Tottenham boss Jose Mourinho admits he “misses our world” with normal life turned upside down by the coronavirus pandemic.
The Portuguese is living away from his family with members of his Spurs coaching staff and on Wednesday helped to deliver fresh produce from the kitchen garden at the club’s training ground to the stadium, which has become a food distribution hub.
“I miss football, but I prefer to say I miss our world, like I think we all do,” he told Sky Sports.
@josemourinho has made the first of his weekly deliveries of fresh produce from the Kitchen Garden at our Training Centre to the food distribution hub at @tottenhamhotspurstadium. This will now be distributed by @haringeycouncil to those most in-need within our local community. 👍
A post shared by Tottenham Hotspur (@spursofficial) on Apr 29, 2020 at 9:34am PDT
“Football is just part of my world. But we have to be patient, this is a fight that we all have to fight.”
Premier League clubs will discuss the possibility of restarting competition in June when they gather for a shareholders meeting on Friday, and Mourinho hopes a way can be found to safely finish the 2019-20 season.
“If we play football behind closed doors I’d like to think that football is never behind closed doors,” he said.
“With cameras, it means that millions and millions are watching. So if one day we walk into this empty stadium, it will not be empty, not at all.”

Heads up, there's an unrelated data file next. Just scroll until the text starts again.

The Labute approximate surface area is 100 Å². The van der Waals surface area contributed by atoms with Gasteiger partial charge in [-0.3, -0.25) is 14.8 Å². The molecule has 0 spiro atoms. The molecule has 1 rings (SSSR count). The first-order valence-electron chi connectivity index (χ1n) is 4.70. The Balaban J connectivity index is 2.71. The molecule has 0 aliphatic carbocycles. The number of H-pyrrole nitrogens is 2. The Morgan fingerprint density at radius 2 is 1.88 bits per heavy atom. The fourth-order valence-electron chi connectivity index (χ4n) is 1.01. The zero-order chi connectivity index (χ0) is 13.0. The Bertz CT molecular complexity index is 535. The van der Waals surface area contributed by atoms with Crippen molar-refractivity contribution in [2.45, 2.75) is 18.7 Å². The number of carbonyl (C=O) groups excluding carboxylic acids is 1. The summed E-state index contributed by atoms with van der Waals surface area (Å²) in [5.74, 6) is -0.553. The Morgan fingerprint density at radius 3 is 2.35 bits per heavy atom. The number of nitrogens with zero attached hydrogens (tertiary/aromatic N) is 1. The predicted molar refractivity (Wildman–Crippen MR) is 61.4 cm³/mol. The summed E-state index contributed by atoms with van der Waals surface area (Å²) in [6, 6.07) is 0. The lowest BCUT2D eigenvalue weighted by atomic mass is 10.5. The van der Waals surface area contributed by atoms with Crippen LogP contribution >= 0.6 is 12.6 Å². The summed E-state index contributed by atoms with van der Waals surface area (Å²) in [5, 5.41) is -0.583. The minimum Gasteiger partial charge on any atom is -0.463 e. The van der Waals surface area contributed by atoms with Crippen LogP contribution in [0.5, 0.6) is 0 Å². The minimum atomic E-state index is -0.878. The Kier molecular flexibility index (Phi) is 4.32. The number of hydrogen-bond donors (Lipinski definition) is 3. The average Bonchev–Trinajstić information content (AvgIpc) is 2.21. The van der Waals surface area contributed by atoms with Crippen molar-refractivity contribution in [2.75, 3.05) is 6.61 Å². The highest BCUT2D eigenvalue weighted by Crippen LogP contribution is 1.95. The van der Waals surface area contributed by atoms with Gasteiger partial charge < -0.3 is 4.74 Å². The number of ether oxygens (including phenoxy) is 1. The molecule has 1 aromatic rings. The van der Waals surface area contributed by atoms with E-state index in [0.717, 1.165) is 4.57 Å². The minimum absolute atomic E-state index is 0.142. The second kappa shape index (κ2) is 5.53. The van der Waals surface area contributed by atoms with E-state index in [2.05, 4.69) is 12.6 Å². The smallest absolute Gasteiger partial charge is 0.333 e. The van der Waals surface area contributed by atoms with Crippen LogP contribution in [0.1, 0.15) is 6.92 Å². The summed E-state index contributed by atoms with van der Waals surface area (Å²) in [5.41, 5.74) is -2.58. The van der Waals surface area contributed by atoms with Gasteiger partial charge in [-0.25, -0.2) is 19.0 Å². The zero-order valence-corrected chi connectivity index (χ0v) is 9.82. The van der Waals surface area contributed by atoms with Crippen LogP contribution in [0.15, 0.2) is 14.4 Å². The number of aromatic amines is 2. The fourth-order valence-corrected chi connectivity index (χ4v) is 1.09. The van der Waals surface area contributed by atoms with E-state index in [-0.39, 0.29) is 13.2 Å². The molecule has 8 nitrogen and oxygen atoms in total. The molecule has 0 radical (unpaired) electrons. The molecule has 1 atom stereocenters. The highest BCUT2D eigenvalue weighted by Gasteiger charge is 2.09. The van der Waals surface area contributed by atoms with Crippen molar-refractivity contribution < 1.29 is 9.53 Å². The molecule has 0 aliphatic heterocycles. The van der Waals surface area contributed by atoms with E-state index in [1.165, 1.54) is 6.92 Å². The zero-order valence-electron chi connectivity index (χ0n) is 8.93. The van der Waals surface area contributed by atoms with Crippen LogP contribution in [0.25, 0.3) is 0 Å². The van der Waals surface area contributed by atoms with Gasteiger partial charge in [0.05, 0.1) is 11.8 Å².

Spurs could have forward Harry Kane, midfielder Moussa Sissoko and winger Steven Bergwijn available if and when football is able to safely resume.
“They are recovered from their injuries, so Harry Kane is not injured, Moussa Sissoko is not injured, Steven Bergwijn is not injured, but it is one thing not to be injured, it’s another thing to be ready to play football,” Mourinho added.
“For them it is many, many, many weeks of injury and when the injuries were almost at an end, we stopped training (because of the coronavirus pandemic).
“I don’t know, they don’t know, we have to wait for the official and right permission for the players to train again in groups to see if they can come back to a normal competition level.
“So if we play this season, the remaining nine matches, it would be good for everyone of us, it would be good for football, it would be good for the Premier League if players of that quality can play the remaining matches.”
The Portuguese admitted earlier this month that he had acted outside of Government protocol in the lockdown by meeting up for a one-to-one training session with midfielder Tanguy Ndombele on Hadley Common, albeit while socially distancing from each other.
Mourinho says the time flies in the accommodation he is sharing with members of his backroom staff, but that they keep it simple in the kitchen.
“We try our best, we don’t have our families with us but we are big friends, and friends are family,” he said.
“We work a lot, and time flies and when it comes to cooking we try to make it as simple as possible. I am the fried egg specialist and the other guys are a bit better than I am.”